Summer has officially ended, which means the next frigid New York winter is one season closer. As everyone starts putting away t-shirts and short and pulling out parkas and mittens, homeowners have another task on their minds. Winter is also fireplace season, so everyone is flocking to have their chimneys swept and inspected. Those who neglect to service their fireplaces and chimneys this year are putting the health of their families and homes at risk. While there are a variety of different risks associated with a fireplace in disrepair, none is more insidious than carbon monoxide.

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What Is Carbon Monoxide?

Carbon monoxide is small gaseous molecule that results from all types of combustion. This means that carbon monoxide is present in car exhaust, stoves, lanterns, wood- and charcoal-burning units, and gas ranges. If the fuel burns in an enclosed space, the carbon monoxide product quickly builds up in the air. As the concentration of carbon monoxide in the air increases, so does the risk of carbon monoxide poisoning. To make matters worse, you cannot tell if deadly gas is present by smell or taste or sight. Only a specialized carbon monoxide detector can determine its presence.

Poisoning by carbon monoxide can occur within minutes depending on the size of the space and the rate at which it fills up. The carbon monoxide enters the blood stream after inhalation and attaches to the red blood cells before the oxygen has a chance. Thus, carbon monoxide is distributed throughout the body in place of the absolutely vital oxygen, eventually resulting in severe tissue damage and death. Symptoms of carbon monoxide poisoning include headache, dizziness, nausea, and confusion. If the victim is not moved to clean air, unconsciousness quickly ensues. The early symptoms mimic much less dangerous illnesses, so many people do not think about moving to an open area.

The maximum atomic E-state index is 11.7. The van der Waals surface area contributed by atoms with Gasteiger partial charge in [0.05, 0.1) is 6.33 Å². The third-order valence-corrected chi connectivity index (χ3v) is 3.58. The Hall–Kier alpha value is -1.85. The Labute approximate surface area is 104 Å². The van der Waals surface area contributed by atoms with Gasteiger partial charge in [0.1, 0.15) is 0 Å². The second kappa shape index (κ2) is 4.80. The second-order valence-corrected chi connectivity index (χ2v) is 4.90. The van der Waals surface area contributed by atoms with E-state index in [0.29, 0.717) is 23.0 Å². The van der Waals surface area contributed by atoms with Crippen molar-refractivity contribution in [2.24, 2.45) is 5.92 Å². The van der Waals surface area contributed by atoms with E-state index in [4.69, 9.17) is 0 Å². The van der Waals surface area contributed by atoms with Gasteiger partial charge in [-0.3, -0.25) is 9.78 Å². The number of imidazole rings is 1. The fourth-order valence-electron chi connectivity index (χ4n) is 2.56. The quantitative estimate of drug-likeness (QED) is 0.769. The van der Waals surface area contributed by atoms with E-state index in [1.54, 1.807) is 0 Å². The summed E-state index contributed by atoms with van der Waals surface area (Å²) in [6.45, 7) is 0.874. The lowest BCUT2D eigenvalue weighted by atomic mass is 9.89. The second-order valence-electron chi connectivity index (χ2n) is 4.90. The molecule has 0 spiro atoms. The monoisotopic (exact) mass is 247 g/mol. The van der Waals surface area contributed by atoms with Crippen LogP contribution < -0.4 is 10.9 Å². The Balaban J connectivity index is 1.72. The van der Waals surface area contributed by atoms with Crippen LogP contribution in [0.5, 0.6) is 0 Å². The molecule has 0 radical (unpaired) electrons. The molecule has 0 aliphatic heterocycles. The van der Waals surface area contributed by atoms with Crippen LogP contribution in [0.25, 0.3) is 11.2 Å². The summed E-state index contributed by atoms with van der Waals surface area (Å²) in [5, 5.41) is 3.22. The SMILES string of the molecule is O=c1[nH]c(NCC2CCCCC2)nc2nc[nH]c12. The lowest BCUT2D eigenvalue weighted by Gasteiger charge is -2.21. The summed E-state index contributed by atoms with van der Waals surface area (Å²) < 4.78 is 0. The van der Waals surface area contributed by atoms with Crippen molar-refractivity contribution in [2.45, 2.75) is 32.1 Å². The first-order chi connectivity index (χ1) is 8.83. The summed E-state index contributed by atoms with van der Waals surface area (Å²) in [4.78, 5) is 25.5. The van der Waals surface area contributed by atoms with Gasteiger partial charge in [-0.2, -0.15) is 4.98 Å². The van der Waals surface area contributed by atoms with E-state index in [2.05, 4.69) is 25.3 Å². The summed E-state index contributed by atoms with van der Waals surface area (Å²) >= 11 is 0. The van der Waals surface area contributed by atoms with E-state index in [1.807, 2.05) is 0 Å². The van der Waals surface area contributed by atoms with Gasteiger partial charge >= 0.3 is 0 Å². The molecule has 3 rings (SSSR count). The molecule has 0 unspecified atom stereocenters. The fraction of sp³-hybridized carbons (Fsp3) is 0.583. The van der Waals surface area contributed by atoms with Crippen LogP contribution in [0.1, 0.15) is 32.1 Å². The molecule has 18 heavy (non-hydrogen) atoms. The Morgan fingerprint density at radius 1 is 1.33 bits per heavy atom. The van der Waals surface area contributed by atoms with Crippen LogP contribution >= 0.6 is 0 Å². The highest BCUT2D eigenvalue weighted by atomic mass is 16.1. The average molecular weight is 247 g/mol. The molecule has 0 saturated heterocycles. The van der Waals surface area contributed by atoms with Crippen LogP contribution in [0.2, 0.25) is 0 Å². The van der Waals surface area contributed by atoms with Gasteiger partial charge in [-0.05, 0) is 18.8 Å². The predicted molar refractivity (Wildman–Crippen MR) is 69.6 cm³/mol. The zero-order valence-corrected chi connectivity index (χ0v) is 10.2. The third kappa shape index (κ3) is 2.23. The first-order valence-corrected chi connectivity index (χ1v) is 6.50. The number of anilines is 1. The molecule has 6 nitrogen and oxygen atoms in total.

What Does This Have To Do With My Fireplace?

Carbon monoxide is a product of any type of burning, so if your fireplace burns wood, charcoal, pellets or gas, it produces carbon monoxide. A properly installed fireplace and chimney should safely vent the carbon monoxide out of the home, but a number of issues can arise to hamper that ability.

Any type of chimney obstruction contributes to the risk of carbon monoxide poisoning. If the path of gases up the flue is blocked, the gases will back up into the home. Different types of obstructions include animals, nests, or a dirty chimney. You can have a mason install a chimney cap to prevent animals from living and building nests inside the flue. To prevent creosote and other fire products from building up and closing off the flue, you should have your chimney swept and inspected at least once per year.

While obstruction is the most common cause for carbon monoxide in the home, you should schedule an inspection with a professional chimney sweep company to determine if your fireplace poses any other types of risks. If you live in the Suffolk County area of Long Island, New York, contact Chief Chimney Services, Inc. for a professional consultation.

By John Pilger on September 30th, 2014 | Tagged with: Tags: , , , , , , | Comments Off on Carbon Monoxide and Your Fireplace